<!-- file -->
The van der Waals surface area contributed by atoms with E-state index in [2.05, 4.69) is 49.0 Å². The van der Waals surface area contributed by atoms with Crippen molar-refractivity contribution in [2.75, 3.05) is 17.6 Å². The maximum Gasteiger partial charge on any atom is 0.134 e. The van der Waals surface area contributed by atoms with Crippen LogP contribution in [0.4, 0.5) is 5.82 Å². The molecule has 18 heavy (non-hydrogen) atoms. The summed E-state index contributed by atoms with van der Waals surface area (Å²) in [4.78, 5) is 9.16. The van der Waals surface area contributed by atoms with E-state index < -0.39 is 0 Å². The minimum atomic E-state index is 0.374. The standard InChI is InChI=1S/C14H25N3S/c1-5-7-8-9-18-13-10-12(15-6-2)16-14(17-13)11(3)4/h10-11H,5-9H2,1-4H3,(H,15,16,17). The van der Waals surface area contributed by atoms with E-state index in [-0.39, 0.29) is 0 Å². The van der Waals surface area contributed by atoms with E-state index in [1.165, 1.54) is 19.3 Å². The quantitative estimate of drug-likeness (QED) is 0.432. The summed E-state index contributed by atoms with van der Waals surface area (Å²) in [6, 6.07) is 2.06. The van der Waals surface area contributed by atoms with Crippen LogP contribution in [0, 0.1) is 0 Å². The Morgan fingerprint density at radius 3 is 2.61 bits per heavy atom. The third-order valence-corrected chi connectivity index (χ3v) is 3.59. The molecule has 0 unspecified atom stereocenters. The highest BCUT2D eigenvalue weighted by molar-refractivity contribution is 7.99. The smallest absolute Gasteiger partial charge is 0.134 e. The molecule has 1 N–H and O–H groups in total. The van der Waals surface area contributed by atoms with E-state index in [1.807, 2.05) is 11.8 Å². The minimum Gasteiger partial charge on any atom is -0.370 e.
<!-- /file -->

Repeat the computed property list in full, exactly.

The van der Waals surface area contributed by atoms with E-state index in [2.05, 4.69) is 49.0 Å². The van der Waals surface area contributed by atoms with Crippen molar-refractivity contribution in [2.75, 3.05) is 17.6 Å². The maximum Gasteiger partial charge on any atom is 0.134 e. The van der Waals surface area contributed by atoms with Crippen LogP contribution in [0.4, 0.5) is 5.82 Å². The molecule has 18 heavy (non-hydrogen) atoms. The summed E-state index contributed by atoms with van der Waals surface area (Å²) in [4.78, 5) is 9.16. The van der Waals surface area contributed by atoms with E-state index < -0.39 is 0 Å². The minimum atomic E-state index is 0.374. The standard InChI is InChI=1S/C14H25N3S/c1-5-7-8-9-18-13-10-12(15-6-2)16-14(17-13)11(3)4/h10-11H,5-9H2,1-4H3,(H,15,16,17). The van der Waals surface area contributed by atoms with E-state index in [-0.39, 0.29) is 0 Å². The van der Waals surface area contributed by atoms with E-state index in [1.165, 1.54) is 19.3 Å². The quantitative estimate of drug-likeness (QED) is 0.432. The summed E-state index contributed by atoms with van der Waals surface area (Å²) in [6, 6.07) is 2.06. The van der Waals surface area contributed by atoms with Crippen LogP contribution in [0, 0.1) is 0 Å². The Morgan fingerprint density at radius 3 is 2.61 bits per heavy atom. The third-order valence-corrected chi connectivity index (χ3v) is 3.59. The molecule has 0 unspecified atom stereocenters. The highest BCUT2D eigenvalue weighted by molar-refractivity contribution is 7.99. The smallest absolute Gasteiger partial charge is 0.134 e. The molecule has 1 N–H and O–H groups in total. The van der Waals surface area contributed by atoms with E-state index in [1.807, 2.05) is 11.8 Å². The minimum Gasteiger partial charge on any atom is -0.370 e.